NIDUS-UK is the registered charity (Charity No. 1154650) supporting the development of nidotherapy and reform of mental health services in all countries of the world. It also supports the workshops that have been held every year since 2006. Currently it is supporting three projects, one in Guntur, Andhra Pradesh, India, the Mahatma Gandhi Institute for Comprehensive Mental Healthcare which celebrated its 4th anniversary in 2014. The Director of the Institute, Dr Ibrahim Khaleel, was in need of a great deal of support in the early years of its life as there were insufficient paying patients to support the care of all who attended (most of whom cannot afford to pay). We are glad to say that the Institute is now breaking even financially, but it is keen to expand further and needs further funds.
The second project, supported by Porto Montenegro and a grant from the predecessor of NIDUS-UK, HAMLET-GIP, involves the training of Montenegrin social workers and occupational therapists in both nidotherapy and modern community health practice. This has been coordinated by Dr Maja Ranger in Montenegro and Professor Peter and Dr Helen Tyrer in the UK, and has already led to the opening of a new day hospital in the town of Nicsic, and the beginning of training of one occupational therapist and four social workers (see Nidotherapy workshop 2015). This work is expected to expand to cover the whole of the country.
The third project is based in Newark and is raising mental health awareness amongst all staff and volunteers at Newark Hospital. This is part of a national push to integrate mental and physical care across the country. The funds for this are being raised by performances of The Death of King John at the Palace Theatre, Newark, and All Saints Church, Hawton.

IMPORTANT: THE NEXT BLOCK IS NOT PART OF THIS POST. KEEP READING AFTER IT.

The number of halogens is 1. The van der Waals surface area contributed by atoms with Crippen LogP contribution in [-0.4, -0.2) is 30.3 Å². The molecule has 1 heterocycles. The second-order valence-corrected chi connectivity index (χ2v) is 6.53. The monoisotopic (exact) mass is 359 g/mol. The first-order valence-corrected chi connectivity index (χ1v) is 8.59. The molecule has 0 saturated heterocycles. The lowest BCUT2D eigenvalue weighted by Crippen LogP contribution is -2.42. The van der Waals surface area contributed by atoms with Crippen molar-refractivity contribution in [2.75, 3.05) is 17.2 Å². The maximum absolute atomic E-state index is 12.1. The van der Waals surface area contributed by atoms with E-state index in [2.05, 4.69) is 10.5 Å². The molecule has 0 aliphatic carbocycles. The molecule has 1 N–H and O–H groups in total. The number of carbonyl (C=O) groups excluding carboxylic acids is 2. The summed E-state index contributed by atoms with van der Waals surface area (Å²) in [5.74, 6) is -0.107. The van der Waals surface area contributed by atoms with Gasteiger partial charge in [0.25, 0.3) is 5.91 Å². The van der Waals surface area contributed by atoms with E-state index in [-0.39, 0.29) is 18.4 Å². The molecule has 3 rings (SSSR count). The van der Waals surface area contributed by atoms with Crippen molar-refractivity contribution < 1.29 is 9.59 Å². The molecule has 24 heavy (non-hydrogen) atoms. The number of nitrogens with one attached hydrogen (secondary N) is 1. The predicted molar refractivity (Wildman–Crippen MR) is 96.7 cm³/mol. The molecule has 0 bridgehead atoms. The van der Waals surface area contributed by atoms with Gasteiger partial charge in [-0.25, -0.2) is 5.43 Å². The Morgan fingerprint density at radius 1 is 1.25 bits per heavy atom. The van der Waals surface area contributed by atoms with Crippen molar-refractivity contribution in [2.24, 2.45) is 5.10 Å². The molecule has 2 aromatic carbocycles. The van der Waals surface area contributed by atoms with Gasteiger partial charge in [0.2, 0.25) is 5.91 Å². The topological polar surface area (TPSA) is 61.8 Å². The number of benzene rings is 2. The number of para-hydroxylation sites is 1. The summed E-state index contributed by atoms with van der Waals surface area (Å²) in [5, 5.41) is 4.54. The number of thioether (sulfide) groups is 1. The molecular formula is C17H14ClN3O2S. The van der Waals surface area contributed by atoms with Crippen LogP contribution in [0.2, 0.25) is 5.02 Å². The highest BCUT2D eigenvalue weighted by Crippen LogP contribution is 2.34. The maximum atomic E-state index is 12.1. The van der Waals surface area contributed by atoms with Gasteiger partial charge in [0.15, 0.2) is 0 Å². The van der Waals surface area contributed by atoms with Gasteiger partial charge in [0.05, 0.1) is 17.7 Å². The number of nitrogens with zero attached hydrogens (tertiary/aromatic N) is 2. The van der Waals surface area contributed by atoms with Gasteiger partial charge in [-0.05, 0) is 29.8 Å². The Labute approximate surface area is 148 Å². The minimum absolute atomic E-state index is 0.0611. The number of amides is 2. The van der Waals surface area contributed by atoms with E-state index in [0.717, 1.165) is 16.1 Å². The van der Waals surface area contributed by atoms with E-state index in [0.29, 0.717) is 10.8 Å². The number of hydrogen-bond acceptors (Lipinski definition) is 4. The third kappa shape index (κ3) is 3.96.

The Trustees of NIDUS-UK are:
Professor Peter Tyrer, Emeritus Professor of Community Psychiatry at the Centre for Psychiatry, Imperial College, London
Dr Helen Tyrer, Senior Clinical Research Fellow at the Centre for Mental Health, Imperial College, London
Dr Maja Ranger, Consultant Psychiatrist in Rehabilitation, Central and North West London NHS Foundation Trust
Dr Jed Boardman, Senior Lecturer in Social Psychiatry and Consultant Psychiatrist at South London and Maudsley NHS Trust, and Lead on Social Inclusion at the Royal College of Psychiatrists
Ms Sandra O’Sullivan, Research Delivery Manager, NIHR Clinical Research Network, North West London
Ms Kaatje Lomme, Project Manager, NIHR Clinical Research Network, North West London
Mr Steve Watson, photographer, Newark, Nottinghamshire
Ms Victoria Burton, executive assistant and web-site supervisor, Balcombe, Haywards Heath, West Sussex
The bank account of NIDUS-UK is with the Cooperative Bank. NIDUS-UK is linked to the Global Initiative in Psychiatry (GIP), based in Hilversum, the Netherlands, and has an associated account for the Jim Birley Scholarships, set up in memory of the late Chairman of GIP, Dr James Birley. PT is an examiner for the scholarships annually.
Donations to NIDUS-UK should be sent by BACS (details from Professor and Dr Tyrer) or by cheque to the NIDUS-UK address;
The Poplars, Cotham Lane, Hawton, Newark, Nottinghamshire, NG24 3RL
One of the related activities of NIDUS-UK is the production and performance of operettas involving actors and singers of all ages and talents, and the particular aspect of nidotherapy that this promotes is ‘inclusion’ – the ability to bring everyone down (or up) to a common level whereby status and position do not matter and the play dictates the terms. This is an excellent means of eliminating the standard hierarchies in mental health practice.
Under the heading of ‘Operettas‘ you can see an example if this. ‘Browning’ is an operetta describing the 1845 romance of Elizabeth Barrett and Robert Browning. The performers include psychiatric patients with major mental disorders, professors of psychiatry, consultant psychiatrists, students, children and other health professionals, and with a jazz musician (Colin Dudman) and a former conductor (Daniel Tomkins) keeping all in time. Most observers would be hard put to differentiate between these groups when seeing the operetta. More importantly, rehearsing and performing these is tremendous fun, and becomes an environmental therapy in its own right.